Jamey Dunn | WGLT

Jamey Dunn

Read Jamey's "Past Due" blog.

No other publication explains Illinois as well as Illinois Issues.  No other publication has the audience of Illinois Issues.

Illinois Issues magazine is dedicated to providing fresh, provocative analysis of public policy in Illinois. With a special focus on Illinois government and politics, the magazine pays close attention to current trends and legislative issues, and examines the state's quality of life.

The magazine also engages its readers in dialogue, enhancing the quality of public discourse in Illinois. A not-for-profit monthly magazine published by the University of Illinois at Springfield, Illinois Issues also sponsors and promotes other appropriate public affairs educational activities.

In continuous publication since 1975 by the University of Illinois at Springfield (formerly Sangamon State University), Illinois Issues monthly magazine is known as Illinois' leading public affairs periodical. We accept that honor, and we work hard with each issue to live up to it.

More than 15,000 Illinoisans read the magazine every month. Our readers tell us they rely on Illinois Issues to keep up with Illinois government and politics. Plus, we publish an annual up-to-date directory called the Roster of State Government Officials — a resource our readers find invaluable year-round.

Even though it has lasted nearly a year and a half, most Illinois voters say they haven’t personally felt the effects of the state budget impasse. That’s according to a poll from the Paul Simon Public Policy Institute, which is based at Southern Illinois University in Carbondale. 

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A law recently signed by Governor Bruce Rauner will make it easier for Illinois residents to access family members' social media accounts after they die.

The legislation requires that tech companies, such as Facebook, offer users a chance to name a beneficiary who would be given access to the account after they die, or become incapacitated. Hillside Democratic Representative Chris Welch sponsored the law.

Illinois is one of only eight states with a flat income tax. The reasons can be traced to the state’s first-ever successful attempt at putting an income tax in place.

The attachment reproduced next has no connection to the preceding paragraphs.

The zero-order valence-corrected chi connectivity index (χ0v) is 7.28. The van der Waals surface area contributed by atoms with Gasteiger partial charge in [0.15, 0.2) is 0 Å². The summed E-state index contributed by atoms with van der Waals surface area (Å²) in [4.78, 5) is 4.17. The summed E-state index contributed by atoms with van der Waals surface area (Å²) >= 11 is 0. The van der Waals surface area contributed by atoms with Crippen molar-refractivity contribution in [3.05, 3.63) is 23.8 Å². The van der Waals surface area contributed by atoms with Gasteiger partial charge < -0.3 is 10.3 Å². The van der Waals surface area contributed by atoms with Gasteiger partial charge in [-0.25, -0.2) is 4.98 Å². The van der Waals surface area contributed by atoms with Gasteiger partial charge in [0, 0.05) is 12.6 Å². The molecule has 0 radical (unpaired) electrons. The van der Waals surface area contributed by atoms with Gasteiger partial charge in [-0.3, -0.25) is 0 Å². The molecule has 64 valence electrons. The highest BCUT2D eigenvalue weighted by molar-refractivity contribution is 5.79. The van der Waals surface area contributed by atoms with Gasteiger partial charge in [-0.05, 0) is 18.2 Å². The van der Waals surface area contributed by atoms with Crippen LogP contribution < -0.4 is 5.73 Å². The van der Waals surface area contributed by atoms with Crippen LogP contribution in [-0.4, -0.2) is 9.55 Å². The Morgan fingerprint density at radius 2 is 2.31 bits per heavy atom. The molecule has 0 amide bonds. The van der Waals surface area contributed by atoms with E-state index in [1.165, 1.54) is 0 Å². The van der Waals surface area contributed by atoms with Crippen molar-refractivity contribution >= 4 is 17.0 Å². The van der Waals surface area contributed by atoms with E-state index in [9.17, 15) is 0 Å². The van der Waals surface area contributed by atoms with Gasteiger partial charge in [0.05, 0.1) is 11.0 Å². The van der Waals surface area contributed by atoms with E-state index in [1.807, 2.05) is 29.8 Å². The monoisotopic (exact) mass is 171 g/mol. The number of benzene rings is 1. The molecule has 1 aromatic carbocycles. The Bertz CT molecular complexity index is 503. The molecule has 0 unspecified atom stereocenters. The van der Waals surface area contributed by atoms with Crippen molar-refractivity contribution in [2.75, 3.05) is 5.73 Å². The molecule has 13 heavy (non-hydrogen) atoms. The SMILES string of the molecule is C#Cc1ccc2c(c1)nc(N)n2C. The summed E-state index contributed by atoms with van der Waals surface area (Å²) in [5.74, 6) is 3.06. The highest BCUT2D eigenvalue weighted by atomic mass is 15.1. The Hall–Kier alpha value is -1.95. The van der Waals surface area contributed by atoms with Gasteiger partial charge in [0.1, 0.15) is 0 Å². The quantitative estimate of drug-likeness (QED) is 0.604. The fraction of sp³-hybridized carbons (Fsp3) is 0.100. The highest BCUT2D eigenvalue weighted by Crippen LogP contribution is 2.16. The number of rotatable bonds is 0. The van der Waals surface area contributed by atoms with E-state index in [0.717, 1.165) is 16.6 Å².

An effort to change the current tax structure is underway, but supporters face a fast-approaching deadline.  

A couple of legislative primary races are serving as stand-ins for the political struggle between the governor and Democratic leaders. 

Ralph Weisheit / WGLT

Illinois colleges and universities have gone seven months with zero state funding – that includes funding of MAP grants that help poor students pay tuition. Wednesday, some business and labor leaders joined students calling for lawmakers to resolve the budget stalemate.

  A new analysis found that Illinois lost out on millions of dollars when it sold bonds last week. 

Steve Damron / Flickr

Some Illinois drivers who have had their licenses revoked after multiple DUI convictions could get the chance to get behind the wheel again under a law that goes into effect in January. Applicants for the restricted license would have to prove they have been sober for three years.

Those who get a license will have to install a breathalyzer ignition lock in their cars, also known as a BAID device. Democratic Rep. Elaine Nekritz says the new law aims to make the roads safer.

Years of mismanagement led to the state’s current fiscal crisis. A recent report from the University of Illinois’ Institute of Government and Public Affairs (IGPA) suggests changes to the budgeting process that could help prevent future disasters. 

After the state eliminated a grant that supports psychiatric care, providers worry patients may be cut off from medication and other treatment.

Many Illinois nurses are nearing retirement. Baby Boomers in the state are also aging and may need more care. Will there be enough nurses to meet the demand?